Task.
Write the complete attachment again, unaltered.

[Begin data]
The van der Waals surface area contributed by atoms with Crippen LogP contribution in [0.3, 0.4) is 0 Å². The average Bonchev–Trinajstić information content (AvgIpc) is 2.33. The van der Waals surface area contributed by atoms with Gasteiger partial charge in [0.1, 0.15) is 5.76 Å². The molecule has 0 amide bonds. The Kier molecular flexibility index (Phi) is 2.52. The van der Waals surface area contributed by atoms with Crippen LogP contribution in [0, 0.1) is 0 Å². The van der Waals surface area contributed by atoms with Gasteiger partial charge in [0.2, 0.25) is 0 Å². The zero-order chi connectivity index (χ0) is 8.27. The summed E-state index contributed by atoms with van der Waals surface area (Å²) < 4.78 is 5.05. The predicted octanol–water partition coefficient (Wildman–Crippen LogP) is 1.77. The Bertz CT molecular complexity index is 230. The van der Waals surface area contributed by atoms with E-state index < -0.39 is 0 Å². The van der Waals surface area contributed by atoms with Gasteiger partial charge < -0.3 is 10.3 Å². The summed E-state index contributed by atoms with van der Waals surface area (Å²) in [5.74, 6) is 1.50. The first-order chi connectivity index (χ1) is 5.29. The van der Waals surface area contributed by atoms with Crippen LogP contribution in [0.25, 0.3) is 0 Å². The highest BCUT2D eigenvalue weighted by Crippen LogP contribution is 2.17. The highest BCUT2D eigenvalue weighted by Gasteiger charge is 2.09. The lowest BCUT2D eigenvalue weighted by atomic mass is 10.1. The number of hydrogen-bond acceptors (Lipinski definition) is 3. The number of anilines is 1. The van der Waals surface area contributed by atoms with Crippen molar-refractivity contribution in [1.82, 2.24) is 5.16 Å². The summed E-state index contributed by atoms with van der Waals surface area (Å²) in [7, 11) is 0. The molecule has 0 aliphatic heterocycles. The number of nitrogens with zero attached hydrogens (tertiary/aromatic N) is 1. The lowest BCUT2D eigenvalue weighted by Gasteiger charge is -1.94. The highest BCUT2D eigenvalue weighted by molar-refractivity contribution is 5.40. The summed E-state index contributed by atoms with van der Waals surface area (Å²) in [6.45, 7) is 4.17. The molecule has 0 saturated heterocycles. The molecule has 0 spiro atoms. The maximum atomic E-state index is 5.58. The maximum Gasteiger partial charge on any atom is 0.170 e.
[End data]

The van der Waals surface area contributed by atoms with Crippen LogP contribution in [0.3, 0.4) is 0 Å². The average Bonchev–Trinajstić information content (AvgIpc) is 2.33. The van der Waals surface area contributed by atoms with Gasteiger partial charge in [0.1, 0.15) is 5.76 Å². The molecule has 0 amide bonds. The Kier molecular flexibility index (Phi) is 2.52. The van der Waals surface area contributed by atoms with Crippen LogP contribution in [0, 0.1) is 0 Å². The van der Waals surface area contributed by atoms with Gasteiger partial charge in [0.2, 0.25) is 0 Å². The zero-order chi connectivity index (χ0) is 8.27. The summed E-state index contributed by atoms with van der Waals surface area (Å²) < 4.78 is 5.05. The predicted octanol–water partition coefficient (Wildman–Crippen LogP) is 1.77. The Bertz CT molecular complexity index is 230. The van der Waals surface area contributed by atoms with E-state index < -0.39 is 0 Å². The van der Waals surface area contributed by atoms with Gasteiger partial charge < -0.3 is 10.3 Å². The summed E-state index contributed by atoms with van der Waals surface area (Å²) in [5.74, 6) is 1.50. The first-order chi connectivity index (χ1) is 5.29. The van der Waals surface area contributed by atoms with Crippen LogP contribution in [0.25, 0.3) is 0 Å². The highest BCUT2D eigenvalue weighted by Crippen LogP contribution is 2.17. The highest BCUT2D eigenvalue weighted by Gasteiger charge is 2.09. The lowest BCUT2D eigenvalue weighted by atomic mass is 10.1. The number of hydrogen-bond acceptors (Lipinski definition) is 3. The number of anilines is 1. The van der Waals surface area contributed by atoms with Crippen molar-refractivity contribution in [1.82, 2.24) is 5.16 Å². The summed E-state index contributed by atoms with van der Waals surface area (Å²) in [7, 11) is 0. The molecule has 0 aliphatic heterocycles. The number of nitrogens with zero attached hydrogens (tertiary/aromatic N) is 1. The lowest BCUT2D eigenvalue weighted by Gasteiger charge is -1.94. The highest BCUT2D eigenvalue weighted by molar-refractivity contribution is 5.40. The summed E-state index contributed by atoms with van der Waals surface area (Å²) in [6.45, 7) is 4.17. The molecule has 0 saturated heterocycles. The molecule has 0 spiro atoms. The maximum atomic E-state index is 5.58. The maximum Gasteiger partial charge on any atom is 0.170 e.